Tuesday, January 22, 2008

How do you Win a Bike Fight?

In December of 2006 I walked out of the local CCA (rough equivalent to Goodwill) dragging my new prized possession: a mid-80s Nishiki Sport that had been sitting outside someone’s garage for what must have been several years. The bike was complete with several baskets, all of which were full of leaves, trash and some unidentifiable –and thankfully deceased- insects and spiders. The rims were bent, the tires were flat and the drive train so rusted it refused to shift or even spin. It was, for my purposes, perfect.

I took the heap home and set to work stripping it, completing the easy part, disassembly, in a single evening. Armed with a tube of Pedro’s and a garage full of tools, what followed were several days of research and parts foraging that lead to converting the 20+ pound 4130 Tange frame into a hefty fixed gear bicycle. I started riding it, rather tentatively, at White Rock Lake. It took a few laps to stop attempting to coast and a couple of days to stop worrying myself with imminent death before I equipped it with Look pedals and became a regular fixture (bad pun intended) at the lake. I met numerous people riding that ugly little heap and became confident enough to start commuting to work on it in February of 2007.

Despite the heavy rains and curious way that my route to work became somewhat water logged, I continued to commute 18 miles each way on the Nishiki. I even learned to accept that it was not possible to keep the threaded headset (rusty, pitted and dented) tight for more than a day. I had a little rack on the bike and a bag just large enough to carry slacks, a dress shirt, socks and lunch. I left my dress shoes at work and had access to a shower so commuting was not only viable, it was amazingly simple. Unfortunately, the frame was a few centimeters too small and I decided it was time to replace it with another fixed gear frame, properly sized and equipped for commuting.

In May 2007 my task began with research for a frame and some components, but as I got into the project I started to think it would be neat to have a bike that I could, if I so chose, take to the Superdrome for some random riding. Betty and I visited the track that Friday night to watch the races and for me to introduce her to the Superdrome. By 10 o’clock that night the plan changed from building a new commuter to creating a race bike on a budget. I would continue to make due with the creaky Nishiki, after all it was just a beater for commuting, and build a track bike on the cheap.

The ad’s headline “How do you win a bike fight?” was too tempting to pass up. And at $300 it was hard to pass up the EAI Brass Knuckle as a basis for my track bike. Along with being a rather thoughtfully designed Taiwan knock-off, the bike is available in your choice of File Cabinet Grey or Sort-of Khaki. Not wanting to be reminded of work I decided to go with Sort-of Khaki, but in all honesty I think it is closer to Bamboo as the hue hints of green. Going cheap on the frame allowed me to spend some extra cash on other important bits of rotating mass like FSA Carbon Pro cranks. I also decided to equip the Knuckle with 3T bars and a Deda stem while having it professionally fitted at Richardson Bike Mart. I had also managed to locate a set of wheels in Plano for a whopping $100, which helped keep things cheap at the expense of rotating mass, snap acceleration and high strength. I know that sounds like a rather lousy trade-off, which it undoubtedly is, but I didn’t think it would matter much given my ignorance of racing. Armed with my track bike and an insurmountable amount of enthusiasm, I was unceremoniously rained out of the Development Class for two straight months.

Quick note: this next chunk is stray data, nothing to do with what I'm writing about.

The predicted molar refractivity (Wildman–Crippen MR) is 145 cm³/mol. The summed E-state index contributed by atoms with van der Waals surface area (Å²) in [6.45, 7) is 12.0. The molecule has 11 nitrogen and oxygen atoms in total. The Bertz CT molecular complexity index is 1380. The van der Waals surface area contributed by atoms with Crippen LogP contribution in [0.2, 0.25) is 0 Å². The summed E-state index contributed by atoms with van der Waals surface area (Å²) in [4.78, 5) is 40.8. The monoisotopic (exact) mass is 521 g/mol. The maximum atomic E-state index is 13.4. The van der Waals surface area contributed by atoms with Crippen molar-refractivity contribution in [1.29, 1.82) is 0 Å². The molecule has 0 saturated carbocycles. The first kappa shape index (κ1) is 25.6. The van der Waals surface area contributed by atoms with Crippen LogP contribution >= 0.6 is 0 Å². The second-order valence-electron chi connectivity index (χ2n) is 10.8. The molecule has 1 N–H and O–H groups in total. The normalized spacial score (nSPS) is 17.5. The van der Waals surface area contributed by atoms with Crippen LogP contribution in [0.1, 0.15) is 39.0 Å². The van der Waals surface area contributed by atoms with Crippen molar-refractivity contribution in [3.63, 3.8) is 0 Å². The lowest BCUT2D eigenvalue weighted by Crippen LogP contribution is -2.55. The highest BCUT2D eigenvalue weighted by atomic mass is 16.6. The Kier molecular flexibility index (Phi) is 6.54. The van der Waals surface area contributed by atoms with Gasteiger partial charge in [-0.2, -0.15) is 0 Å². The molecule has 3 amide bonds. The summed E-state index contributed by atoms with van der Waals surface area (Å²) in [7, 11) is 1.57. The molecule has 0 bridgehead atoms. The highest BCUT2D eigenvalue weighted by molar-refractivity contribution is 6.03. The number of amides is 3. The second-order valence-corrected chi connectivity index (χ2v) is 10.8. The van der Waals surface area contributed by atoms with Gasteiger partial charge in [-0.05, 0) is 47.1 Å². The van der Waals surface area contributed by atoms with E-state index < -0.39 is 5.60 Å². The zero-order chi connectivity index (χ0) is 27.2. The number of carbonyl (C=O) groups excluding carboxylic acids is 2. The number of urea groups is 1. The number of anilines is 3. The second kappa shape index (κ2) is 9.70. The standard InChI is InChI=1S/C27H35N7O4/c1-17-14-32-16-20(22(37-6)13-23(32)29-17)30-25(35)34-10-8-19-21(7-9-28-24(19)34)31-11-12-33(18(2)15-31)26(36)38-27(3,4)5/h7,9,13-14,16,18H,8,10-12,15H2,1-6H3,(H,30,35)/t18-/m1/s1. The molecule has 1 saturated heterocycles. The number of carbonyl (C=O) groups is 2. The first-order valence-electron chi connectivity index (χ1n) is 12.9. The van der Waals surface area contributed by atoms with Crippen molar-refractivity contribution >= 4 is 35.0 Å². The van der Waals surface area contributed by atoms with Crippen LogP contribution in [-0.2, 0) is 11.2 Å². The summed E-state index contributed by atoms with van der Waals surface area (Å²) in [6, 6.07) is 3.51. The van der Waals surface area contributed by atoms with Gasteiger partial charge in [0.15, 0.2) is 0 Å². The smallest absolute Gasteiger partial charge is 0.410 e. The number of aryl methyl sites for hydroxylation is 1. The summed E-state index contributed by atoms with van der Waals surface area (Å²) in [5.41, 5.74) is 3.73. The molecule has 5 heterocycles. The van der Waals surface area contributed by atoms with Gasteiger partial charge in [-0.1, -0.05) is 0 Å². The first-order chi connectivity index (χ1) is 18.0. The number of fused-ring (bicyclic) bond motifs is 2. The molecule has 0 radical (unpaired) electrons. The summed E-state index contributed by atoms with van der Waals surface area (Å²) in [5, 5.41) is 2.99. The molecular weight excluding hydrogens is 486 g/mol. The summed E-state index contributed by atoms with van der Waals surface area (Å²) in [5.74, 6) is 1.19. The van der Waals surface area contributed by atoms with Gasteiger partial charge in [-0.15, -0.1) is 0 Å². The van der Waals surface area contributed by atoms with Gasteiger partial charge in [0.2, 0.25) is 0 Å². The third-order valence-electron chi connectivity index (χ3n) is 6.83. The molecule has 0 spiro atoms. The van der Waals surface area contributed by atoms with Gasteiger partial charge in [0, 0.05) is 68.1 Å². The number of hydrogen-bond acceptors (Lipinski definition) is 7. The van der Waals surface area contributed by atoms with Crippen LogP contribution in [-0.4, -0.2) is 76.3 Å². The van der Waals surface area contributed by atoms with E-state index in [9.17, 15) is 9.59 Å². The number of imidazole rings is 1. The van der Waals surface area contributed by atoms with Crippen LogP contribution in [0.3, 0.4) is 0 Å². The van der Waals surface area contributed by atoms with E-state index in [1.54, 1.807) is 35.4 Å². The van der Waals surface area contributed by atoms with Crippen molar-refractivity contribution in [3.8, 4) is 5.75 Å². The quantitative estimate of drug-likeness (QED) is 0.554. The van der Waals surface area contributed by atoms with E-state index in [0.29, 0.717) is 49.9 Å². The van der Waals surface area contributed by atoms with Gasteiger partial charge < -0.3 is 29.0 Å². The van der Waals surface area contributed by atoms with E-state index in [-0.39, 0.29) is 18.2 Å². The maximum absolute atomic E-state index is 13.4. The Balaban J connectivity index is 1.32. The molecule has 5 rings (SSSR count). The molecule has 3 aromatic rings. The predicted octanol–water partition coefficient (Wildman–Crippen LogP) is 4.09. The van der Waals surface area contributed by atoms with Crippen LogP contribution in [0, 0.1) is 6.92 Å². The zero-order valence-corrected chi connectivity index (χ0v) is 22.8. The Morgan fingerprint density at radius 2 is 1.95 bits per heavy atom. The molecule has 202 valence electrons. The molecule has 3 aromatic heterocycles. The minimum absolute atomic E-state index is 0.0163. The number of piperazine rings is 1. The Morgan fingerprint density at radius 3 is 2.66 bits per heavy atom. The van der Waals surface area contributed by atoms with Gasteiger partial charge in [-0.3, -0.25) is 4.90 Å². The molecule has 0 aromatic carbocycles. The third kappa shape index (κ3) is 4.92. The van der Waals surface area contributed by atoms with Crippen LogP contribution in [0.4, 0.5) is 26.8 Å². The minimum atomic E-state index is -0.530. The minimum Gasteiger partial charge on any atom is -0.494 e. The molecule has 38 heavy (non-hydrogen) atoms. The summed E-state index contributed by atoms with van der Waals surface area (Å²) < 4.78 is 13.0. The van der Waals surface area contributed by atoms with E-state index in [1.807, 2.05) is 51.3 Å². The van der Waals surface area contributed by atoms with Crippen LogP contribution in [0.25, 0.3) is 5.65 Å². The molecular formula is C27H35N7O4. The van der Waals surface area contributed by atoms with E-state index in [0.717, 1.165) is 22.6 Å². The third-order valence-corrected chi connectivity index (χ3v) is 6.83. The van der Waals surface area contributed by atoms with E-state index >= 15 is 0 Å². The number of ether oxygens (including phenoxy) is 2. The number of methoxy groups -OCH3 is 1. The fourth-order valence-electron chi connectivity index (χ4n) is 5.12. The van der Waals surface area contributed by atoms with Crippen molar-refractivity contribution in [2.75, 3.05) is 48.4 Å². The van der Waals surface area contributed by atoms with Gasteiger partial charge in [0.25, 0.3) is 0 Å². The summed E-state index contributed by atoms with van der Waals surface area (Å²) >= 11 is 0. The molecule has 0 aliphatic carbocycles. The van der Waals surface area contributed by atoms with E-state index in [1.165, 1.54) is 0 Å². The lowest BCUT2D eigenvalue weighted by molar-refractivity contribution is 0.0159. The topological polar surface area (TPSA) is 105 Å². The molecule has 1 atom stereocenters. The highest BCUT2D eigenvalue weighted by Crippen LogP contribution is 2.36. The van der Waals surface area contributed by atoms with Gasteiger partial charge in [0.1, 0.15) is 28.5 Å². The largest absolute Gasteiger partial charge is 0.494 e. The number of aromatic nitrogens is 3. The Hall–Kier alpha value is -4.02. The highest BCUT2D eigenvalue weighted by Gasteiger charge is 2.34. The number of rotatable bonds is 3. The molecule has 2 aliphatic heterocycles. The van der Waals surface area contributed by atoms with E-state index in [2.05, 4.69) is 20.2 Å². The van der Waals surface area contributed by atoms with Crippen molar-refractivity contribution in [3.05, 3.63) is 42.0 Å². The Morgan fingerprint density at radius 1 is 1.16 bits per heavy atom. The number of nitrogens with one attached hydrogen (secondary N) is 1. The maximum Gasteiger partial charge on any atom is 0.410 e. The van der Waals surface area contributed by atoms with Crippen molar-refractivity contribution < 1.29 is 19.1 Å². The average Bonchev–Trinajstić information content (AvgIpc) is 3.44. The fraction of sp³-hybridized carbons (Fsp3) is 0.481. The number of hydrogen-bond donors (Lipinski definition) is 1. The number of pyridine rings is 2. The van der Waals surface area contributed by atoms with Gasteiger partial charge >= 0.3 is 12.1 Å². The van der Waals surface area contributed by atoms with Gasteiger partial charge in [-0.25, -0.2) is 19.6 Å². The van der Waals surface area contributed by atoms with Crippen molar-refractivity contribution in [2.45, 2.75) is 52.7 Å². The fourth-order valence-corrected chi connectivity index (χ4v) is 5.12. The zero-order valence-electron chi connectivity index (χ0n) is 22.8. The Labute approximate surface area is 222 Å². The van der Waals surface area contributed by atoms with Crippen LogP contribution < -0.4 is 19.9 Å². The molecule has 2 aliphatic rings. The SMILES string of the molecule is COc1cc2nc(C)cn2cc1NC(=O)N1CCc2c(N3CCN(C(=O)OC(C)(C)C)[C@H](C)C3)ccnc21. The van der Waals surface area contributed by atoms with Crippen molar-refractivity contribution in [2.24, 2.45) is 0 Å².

In early January 2008, just a tick over a year since I had completed building it, I sold the Nishiki to a willing new home in Houston. I hadn’t ridden it in months and was becoming a little sad that it was missing out on a lot of potential mileage. In the seven months I used it for commuting I manage to put over 3,000 miles on the steel beast. It had served me well, started my spiraling roller coaster into fixed gear racing and needed to find a new source of love under the butt of a new owner. While I was sad to see it go I was relieved to learn that the buyer would be entering it in various Alley Cat races, which I found all too fitting for a bike that had introduced me to fixed gear riding and was largely responsible for starting my passion for racing at the track.

Flashback to August 2007 and having finally completed the required morning of instruction a few days prior, I was now ready to begin practice and training at the high banked, bowl of a circuit. Clipped in and determined to make an impression, I rolled out onto the track for only my second evening of training. But that tale will have to wait until next month.

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